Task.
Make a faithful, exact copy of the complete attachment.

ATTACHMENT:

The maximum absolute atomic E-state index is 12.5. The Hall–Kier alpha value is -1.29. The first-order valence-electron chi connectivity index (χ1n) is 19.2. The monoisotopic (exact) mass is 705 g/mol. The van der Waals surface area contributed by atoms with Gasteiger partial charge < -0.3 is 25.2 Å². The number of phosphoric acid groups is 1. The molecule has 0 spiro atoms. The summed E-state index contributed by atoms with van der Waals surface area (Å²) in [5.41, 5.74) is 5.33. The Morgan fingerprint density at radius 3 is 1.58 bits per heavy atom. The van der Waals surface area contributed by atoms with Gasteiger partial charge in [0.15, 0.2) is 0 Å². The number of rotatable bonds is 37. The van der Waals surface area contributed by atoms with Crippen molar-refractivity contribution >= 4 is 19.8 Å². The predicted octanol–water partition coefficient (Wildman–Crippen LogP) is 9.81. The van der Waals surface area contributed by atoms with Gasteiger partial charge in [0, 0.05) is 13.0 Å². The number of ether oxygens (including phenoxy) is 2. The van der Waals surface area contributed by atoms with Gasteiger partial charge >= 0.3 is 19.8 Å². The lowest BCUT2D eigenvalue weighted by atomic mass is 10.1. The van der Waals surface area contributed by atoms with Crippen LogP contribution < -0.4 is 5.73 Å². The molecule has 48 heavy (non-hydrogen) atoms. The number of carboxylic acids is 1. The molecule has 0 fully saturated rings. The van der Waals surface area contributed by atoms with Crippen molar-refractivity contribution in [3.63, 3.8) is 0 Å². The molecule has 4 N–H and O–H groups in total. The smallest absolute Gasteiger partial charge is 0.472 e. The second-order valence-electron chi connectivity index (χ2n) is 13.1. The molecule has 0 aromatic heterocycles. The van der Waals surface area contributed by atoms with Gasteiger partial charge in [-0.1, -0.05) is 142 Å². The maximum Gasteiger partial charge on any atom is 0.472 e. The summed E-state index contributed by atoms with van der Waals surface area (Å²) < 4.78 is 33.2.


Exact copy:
The maximum absolute atomic E-state index is 12.5. The Hall–Kier alpha value is -1.29. The first-order valence-electron chi connectivity index (χ1n) is 19.2. The monoisotopic (exact) mass is 705 g/mol. The van der Waals surface area contributed by atoms with Gasteiger partial charge < -0.3 is 25.2 Å². The number of phosphoric acid groups is 1. The molecule has 0 spiro atoms. The summed E-state index contributed by atoms with van der Waals surface area (Å²) in [5.41, 5.74) is 5.33. The Morgan fingerprint density at radius 3 is 1.58 bits per heavy atom. The van der Waals surface area contributed by atoms with Gasteiger partial charge in [0.15, 0.2) is 0 Å². The number of rotatable bonds is 37. The van der Waals surface area contributed by atoms with Crippen molar-refractivity contribution >= 4 is 19.8 Å². The predicted octanol–water partition coefficient (Wildman–Crippen LogP) is 9.81. The van der Waals surface area contributed by atoms with Gasteiger partial charge in [0, 0.05) is 13.0 Å². The number of ether oxygens (including phenoxy) is 2. The van der Waals surface area contributed by atoms with Gasteiger partial charge >= 0.3 is 19.8 Å². The lowest BCUT2D eigenvalue weighted by atomic mass is 10.1. The van der Waals surface area contributed by atoms with Crippen LogP contribution < -0.4 is 5.73 Å². The molecule has 48 heavy (non-hydrogen) atoms. The number of carboxylic acids is 1. The molecule has 0 fully saturated rings. The van der Waals surface area contributed by atoms with Crippen molar-refractivity contribution in [3.63, 3.8) is 0 Å². The molecule has 4 N–H and O–H groups in total. The smallest absolute Gasteiger partial charge is 0.472 e. The second-order valence-electron chi connectivity index (χ2n) is 13.1. The molecule has 0 aromatic heterocycles. The van der Waals surface area contributed by atoms with Gasteiger partial charge in [-0.1, -0.05) is 142 Å². The maximum Gasteiger partial charge on any atom is 0.472 e. The summed E-state index contributed by atoms with van der Waals surface area (Å²) < 4.78 is 33.2.